Top officials of the Reserve Bank of India (RBI) reportedly have told a parliamentary panel that cryptocurrency might lead to “dollarisation” of a portion of the economy, which would be detrimental to India’s national interests.
According to PTI, top RBI officials, including governor Shaktikanta Das, spoke to the Parliamentary Standing Committee on Finance, which is chaired by the former minister of state for finance Jayant Sinha.
They expressed their concerns about cryptocurrencies and said they pose a threat to the financial system’s stability.
Central bank officials noted that while cryptocurrencies have the potential to be a medium of exchange and replace the rupee in domestic and cross-border financial activities, they will also jeopardise the RBI’s ability to manage the flow of money in the system.
Officials also noted that while cryptocurrencies have the potential to be a medium of exchange and replace the rupee in domestic and cross-border financial activities, they will also jeopardise the RBI’s ability to manage the flow of money in the system.
As reported, they told the members, “Almost all cryptocurrencies are dollar-denominated and issued by foreign private entities, it may eventually lead to dollarisation of a part of our economy which will be against the country’s sovereign interest.”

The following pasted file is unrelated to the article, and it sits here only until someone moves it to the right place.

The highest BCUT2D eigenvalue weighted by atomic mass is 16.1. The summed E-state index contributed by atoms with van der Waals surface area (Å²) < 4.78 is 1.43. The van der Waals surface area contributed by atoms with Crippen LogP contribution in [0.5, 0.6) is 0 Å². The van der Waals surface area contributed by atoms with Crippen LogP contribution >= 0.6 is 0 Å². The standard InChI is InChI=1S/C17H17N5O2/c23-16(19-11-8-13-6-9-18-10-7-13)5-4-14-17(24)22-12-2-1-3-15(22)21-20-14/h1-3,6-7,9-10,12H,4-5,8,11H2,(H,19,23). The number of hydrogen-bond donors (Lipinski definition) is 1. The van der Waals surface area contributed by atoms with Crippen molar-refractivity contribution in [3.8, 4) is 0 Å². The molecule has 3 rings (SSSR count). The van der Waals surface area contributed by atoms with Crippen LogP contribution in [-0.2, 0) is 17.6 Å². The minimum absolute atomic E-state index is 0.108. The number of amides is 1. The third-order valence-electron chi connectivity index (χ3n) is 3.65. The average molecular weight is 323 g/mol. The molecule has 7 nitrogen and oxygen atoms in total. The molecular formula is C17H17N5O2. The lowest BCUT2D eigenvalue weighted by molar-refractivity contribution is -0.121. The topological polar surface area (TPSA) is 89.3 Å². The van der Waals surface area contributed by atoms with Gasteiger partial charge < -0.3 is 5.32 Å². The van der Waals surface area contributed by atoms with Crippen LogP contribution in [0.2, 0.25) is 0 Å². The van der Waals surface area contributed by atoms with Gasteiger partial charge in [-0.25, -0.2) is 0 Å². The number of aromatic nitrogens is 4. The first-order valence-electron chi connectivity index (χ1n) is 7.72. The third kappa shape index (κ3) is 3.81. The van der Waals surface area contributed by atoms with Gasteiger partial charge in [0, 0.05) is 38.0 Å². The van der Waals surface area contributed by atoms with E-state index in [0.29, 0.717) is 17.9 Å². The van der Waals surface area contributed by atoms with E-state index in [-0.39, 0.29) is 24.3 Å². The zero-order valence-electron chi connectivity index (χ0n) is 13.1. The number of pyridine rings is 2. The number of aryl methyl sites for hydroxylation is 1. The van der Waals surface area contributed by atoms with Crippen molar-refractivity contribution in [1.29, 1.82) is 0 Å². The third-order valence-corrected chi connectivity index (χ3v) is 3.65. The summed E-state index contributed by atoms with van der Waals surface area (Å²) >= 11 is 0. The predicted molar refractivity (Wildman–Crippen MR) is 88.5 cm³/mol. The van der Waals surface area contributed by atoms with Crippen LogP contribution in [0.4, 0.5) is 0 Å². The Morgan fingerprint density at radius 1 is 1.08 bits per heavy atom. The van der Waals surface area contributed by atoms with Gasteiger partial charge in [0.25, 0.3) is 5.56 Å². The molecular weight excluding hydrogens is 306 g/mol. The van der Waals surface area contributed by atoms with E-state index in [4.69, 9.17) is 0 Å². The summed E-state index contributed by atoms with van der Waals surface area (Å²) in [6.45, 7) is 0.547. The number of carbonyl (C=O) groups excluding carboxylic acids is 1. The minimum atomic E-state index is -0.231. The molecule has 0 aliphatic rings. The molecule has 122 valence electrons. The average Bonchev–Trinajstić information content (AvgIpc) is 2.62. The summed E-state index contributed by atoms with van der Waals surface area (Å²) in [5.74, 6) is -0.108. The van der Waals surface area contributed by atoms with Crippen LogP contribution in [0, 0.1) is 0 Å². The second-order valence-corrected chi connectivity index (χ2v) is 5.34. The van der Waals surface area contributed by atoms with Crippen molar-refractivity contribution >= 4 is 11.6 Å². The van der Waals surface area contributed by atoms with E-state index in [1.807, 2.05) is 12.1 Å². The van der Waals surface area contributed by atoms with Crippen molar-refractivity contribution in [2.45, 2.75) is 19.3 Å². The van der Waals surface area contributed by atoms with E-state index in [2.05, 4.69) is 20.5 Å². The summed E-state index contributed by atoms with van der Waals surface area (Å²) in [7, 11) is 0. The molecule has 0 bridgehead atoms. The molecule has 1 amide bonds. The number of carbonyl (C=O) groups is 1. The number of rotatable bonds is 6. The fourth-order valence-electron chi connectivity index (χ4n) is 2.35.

While discussing the effects of cryptocurrency, RBI officials stated it will have a negative impact on the banking system because people may invest their hard-earned savings in these currencies, resulting in banks having fewer resources to lend.
In the Union Budget presented earlier this year, Finance Minister Nirmala Sitharaman proposed a 30% tax on trading in cryptocurrencies and related assets such as non-fungible tokens (NFTs), with 1% deducted at source (TDS) when such transactions occur.
In India, there are an estimated 15 million to 20 million crypto investors, with total crypto holdings of approximately $5.34 billion.
The Sinha-led panel, which includes former GST council head Sushil Modi and former Union Ministers Manish Tewari and Saugata Roy, has been holding extensive discussions with financial regulators.
Both the RBI and SEBI are statutory bodies that report to Parliament, and the panel has the parliamentary authority to summon officials from these regulators to discuss the country’s financial and economic issues.
However, last month, the Union Finance Minister said the biggest risk of cryptocurrency in the midst of the pioneering fintech revolution is money laundering and its use to finance terrorism and noted that the only solution is to regulate utilising technology.
At that time she said at a session during the spring meeting of the International Monetary Fund (IMF) that technology-based regulation is the only way to deal with cryptocurrencies, and it must be “so adept” that it is “not behind the curve, but on top of it”.